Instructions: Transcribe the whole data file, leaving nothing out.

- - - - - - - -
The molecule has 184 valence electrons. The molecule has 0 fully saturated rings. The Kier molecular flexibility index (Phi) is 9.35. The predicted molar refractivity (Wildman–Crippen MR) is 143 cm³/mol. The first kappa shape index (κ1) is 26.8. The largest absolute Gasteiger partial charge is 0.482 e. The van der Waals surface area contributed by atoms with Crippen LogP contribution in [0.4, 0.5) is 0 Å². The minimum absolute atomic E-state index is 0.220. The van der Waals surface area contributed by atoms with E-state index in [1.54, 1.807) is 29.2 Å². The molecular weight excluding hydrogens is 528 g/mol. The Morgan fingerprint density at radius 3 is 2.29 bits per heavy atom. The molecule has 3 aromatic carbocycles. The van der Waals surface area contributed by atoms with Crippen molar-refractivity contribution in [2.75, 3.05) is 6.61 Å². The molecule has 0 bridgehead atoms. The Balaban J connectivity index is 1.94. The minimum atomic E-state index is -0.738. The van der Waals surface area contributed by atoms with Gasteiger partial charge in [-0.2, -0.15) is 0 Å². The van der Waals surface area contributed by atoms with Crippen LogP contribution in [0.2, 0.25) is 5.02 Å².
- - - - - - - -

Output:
The molecule has 184 valence electrons. The molecule has 0 fully saturated rings. The Kier molecular flexibility index (Phi) is 9.35. The predicted molar refractivity (Wildman–Crippen MR) is 143 cm³/mol. The first kappa shape index (κ1) is 26.8. The largest absolute Gasteiger partial charge is 0.482 e. The van der Waals surface area contributed by atoms with Crippen LogP contribution in [0.4, 0.5) is 0 Å². The minimum absolute atomic E-state index is 0.220. The van der Waals surface area contributed by atoms with E-state index in [1.54, 1.807) is 29.2 Å². The molecular weight excluding hydrogens is 528 g/mol. The Morgan fingerprint density at radius 3 is 2.29 bits per heavy atom. The molecule has 3 aromatic carbocycles. The van der Waals surface area contributed by atoms with Crippen molar-refractivity contribution in [2.75, 3.05) is 6.61 Å². The molecule has 0 bridgehead atoms. The Balaban J connectivity index is 1.94. The minimum atomic E-state index is -0.738. The van der Waals surface area contributed by atoms with Gasteiger partial charge in [-0.2, -0.15) is 0 Å². The van der Waals surface area contributed by atoms with Crippen LogP contribution in [0.2, 0.25) is 5.02 Å².